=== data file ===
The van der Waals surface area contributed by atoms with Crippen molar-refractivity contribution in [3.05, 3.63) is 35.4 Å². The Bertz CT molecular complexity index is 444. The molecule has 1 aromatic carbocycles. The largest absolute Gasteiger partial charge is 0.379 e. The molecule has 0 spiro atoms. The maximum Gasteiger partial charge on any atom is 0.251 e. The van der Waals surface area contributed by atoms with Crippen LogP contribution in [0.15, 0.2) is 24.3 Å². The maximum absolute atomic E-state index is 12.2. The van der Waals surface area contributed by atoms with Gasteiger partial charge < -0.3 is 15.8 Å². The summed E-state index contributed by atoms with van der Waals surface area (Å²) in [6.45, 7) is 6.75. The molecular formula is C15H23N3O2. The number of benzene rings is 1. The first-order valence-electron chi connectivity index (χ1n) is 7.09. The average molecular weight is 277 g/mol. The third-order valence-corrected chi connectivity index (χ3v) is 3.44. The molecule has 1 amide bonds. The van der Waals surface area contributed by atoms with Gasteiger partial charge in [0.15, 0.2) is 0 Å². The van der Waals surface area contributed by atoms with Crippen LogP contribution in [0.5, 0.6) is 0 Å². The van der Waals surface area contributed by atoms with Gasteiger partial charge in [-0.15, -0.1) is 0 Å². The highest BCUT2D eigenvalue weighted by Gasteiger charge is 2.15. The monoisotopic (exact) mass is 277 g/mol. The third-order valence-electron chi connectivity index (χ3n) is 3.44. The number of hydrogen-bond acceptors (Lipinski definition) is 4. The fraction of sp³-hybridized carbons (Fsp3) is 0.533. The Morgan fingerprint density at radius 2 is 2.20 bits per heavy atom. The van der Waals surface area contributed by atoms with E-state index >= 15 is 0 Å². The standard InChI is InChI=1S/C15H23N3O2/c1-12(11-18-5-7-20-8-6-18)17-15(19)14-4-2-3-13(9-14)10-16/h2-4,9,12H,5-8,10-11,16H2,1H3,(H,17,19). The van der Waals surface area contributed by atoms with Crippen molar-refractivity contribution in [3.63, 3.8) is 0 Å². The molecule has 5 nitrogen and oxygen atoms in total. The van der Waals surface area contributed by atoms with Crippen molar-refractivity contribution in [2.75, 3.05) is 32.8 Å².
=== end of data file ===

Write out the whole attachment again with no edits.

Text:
The van der Waals surface area contributed by atoms with Crippen molar-refractivity contribution in [3.05, 3.63) is 35.4 Å². The Bertz CT molecular complexity index is 444. The molecule has 1 aromatic carbocycles. The largest absolute Gasteiger partial charge is 0.379 e. The molecule has 0 spiro atoms. The maximum Gasteiger partial charge on any atom is 0.251 e. The van der Waals surface area contributed by atoms with Crippen LogP contribution in [0.15, 0.2) is 24.3 Å². The maximum absolute atomic E-state index is 12.2. The van der Waals surface area contributed by atoms with Gasteiger partial charge < -0.3 is 15.8 Å². The summed E-state index contributed by atoms with van der Waals surface area (Å²) in [6.45, 7) is 6.75. The molecular formula is C15H23N3O2. The number of benzene rings is 1. The first-order valence-electron chi connectivity index (χ1n) is 7.09. The average molecular weight is 277 g/mol. The third-order valence-corrected chi connectivity index (χ3v) is 3.44. The molecule has 1 amide bonds. The van der Waals surface area contributed by atoms with Gasteiger partial charge in [0.15, 0.2) is 0 Å². The van der Waals surface area contributed by atoms with Crippen LogP contribution in [0.5, 0.6) is 0 Å². The van der Waals surface area contributed by atoms with Gasteiger partial charge in [-0.15, -0.1) is 0 Å². The highest BCUT2D eigenvalue weighted by Gasteiger charge is 2.15. The monoisotopic (exact) mass is 277 g/mol. The third-order valence-electron chi connectivity index (χ3n) is 3.44. The number of hydrogen-bond acceptors (Lipinski definition) is 4. The fraction of sp³-hybridized carbons (Fsp3) is 0.533. The Morgan fingerprint density at radius 2 is 2.20 bits per heavy atom. The van der Waals surface area contributed by atoms with E-state index >= 15 is 0 Å². The standard InChI is InChI=1S/C15H23N3O2/c1-12(11-18-5-7-20-8-6-18)17-15(19)14-4-2-3-13(9-14)10-16/h2-4,9,12H,5-8,10-11,16H2,1H3,(H,17,19). The van der Waals surface area contributed by atoms with Crippen molar-refractivity contribution in [3.63, 3.8) is 0 Å². The molecule has 5 nitrogen and oxygen atoms in total. The van der Waals surface area contributed by atoms with Crippen molar-refractivity contribution in [2.75, 3.05) is 32.8 Å².